(America Magazine – Gerald O’Connell)

(I’ve known Gerry for years and have always trusted his writing, his experience and his sources. I find this to be an excellent piece. I give the first three paragraphs, then the last three and finally a link to the entire article.

The last three paragraphs explain my sadness and why I personally have so many questions about what seems to be a fait accompli between China and the Vatican.

My questions:
Will China free those whom they are detaining on religious grounds?
Will China rebuild the churches that have been destroyed?
Will the Vatican be allowed TOTAL freedom on naming bishops, administering parishes and schools and other entities?
Will the Catholic Church be allowed to build new churches where they are needed?
Will Christians be allowed religious freedom throughout the country?

One thing I can’t imagine happening – surely not in the near future – is the Vatican paying tribute to those martyred for their faith in China.

Here’s Gerry’s column:

An accord between the Holy See and the People’s Republic of China “is almost made” and could be signed in the coming months, thereby opening a new phase in the relations between them, according to a senior Vatican source informed on the secret negotiations between the two sides.

The source, who requested anonymity, told America that the negotiations have reached this crucial stage following the visit by a Holy See delegation to Beijing last December when, for the first time since the Chinese communist government expelled the papal nuncio from China in 1951, Vatican officials were able to meet and speak with two bishops from the underground church community.

The Holy See’s five-person delegation, led by Archbishop Claudio Maria Celli, who has been involved in Sino-Vatican relations since 1983, traveled to Beijing just before Christmas for another meeting of the Joint Working Group that was established in 2014. The J.W.G. was set up after the two sides signed a framework document of intent regarding the nomination of bishops. It was tasked with resolving the various problematic elements in that text. Since then, it has met around 12 times, alternately in Beijing and the Vatican. In previous sessions, it reached agreement on most of the key issues in the framework text, including the most important one for the Holy See: that the pope shall have the final say in the nomination of bishops.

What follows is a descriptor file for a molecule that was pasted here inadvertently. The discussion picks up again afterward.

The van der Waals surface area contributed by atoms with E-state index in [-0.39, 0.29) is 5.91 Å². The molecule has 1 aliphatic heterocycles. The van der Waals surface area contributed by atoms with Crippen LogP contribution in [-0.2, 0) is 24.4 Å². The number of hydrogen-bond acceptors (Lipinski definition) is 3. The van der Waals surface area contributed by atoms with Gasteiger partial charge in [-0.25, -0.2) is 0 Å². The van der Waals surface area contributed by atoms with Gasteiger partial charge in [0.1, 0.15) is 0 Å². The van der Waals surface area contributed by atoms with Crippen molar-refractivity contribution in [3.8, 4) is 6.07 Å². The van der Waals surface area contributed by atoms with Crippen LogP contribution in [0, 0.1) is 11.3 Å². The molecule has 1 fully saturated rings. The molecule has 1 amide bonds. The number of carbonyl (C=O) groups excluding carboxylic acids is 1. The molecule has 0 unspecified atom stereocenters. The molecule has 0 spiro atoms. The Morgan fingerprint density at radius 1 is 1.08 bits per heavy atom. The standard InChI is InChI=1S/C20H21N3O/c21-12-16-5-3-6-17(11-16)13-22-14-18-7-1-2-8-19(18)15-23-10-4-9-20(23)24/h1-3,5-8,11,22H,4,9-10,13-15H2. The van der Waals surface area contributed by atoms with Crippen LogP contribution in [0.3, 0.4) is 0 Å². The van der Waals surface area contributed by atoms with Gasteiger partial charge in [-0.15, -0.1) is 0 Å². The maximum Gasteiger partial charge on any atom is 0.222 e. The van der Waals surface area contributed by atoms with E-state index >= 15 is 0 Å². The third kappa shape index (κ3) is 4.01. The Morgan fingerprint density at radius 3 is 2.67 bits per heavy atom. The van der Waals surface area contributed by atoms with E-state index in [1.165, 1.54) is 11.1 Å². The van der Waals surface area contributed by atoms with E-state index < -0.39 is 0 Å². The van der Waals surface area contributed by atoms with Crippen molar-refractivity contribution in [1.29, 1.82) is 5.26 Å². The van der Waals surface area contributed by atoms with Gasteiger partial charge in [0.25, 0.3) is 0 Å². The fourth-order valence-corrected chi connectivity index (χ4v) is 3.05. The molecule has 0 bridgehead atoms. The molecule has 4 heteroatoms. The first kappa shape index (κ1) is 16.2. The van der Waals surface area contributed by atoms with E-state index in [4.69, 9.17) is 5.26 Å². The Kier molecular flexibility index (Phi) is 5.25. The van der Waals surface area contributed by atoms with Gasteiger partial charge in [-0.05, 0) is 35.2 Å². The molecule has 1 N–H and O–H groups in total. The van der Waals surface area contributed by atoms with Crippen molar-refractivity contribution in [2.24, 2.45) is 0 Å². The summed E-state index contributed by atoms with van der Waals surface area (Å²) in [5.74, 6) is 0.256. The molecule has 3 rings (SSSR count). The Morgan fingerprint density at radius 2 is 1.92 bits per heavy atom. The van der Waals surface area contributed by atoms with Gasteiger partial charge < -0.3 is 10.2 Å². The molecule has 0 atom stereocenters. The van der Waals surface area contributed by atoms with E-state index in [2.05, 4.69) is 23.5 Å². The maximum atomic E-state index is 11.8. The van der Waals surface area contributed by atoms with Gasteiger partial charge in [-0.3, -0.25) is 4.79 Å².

Final paragraphs:

No one in the Vatican believes the accord will resolve all the problems of the Catholic Church in China or in Sino-Vatican relations. But it is considered a necessary start for the building of mutual trust and understanding.

It should be noted, however, that the accord will not abolish the state structures that control the Church in China today or the democratic election of candidates to be bishops; they all remain in place. Moreover, myriad important questions will still need to be resolved. These include: the situation of almost 30 underground bishops and their communities, the release of the two bishops that disappeared several years ago, the recognition of the bishops’ conference and agreement on the number of dioceses, the situation of Bishop Ma in Shanghai, the possibility for Chinese bishops to visit the Vatican and for the Holy See’s officials to visit Catholic communities in China, and for the Holy See to open an office in Beijing for relations with the government and the church in the mainland.

It is important to mention, too, that the question of diplomatic relations and the question of Taiwan have not been addressed so far in the negotiations between China and the Holy See. They are not yet on the agenda, nor is a visit of Pope Francis to China on the horizon.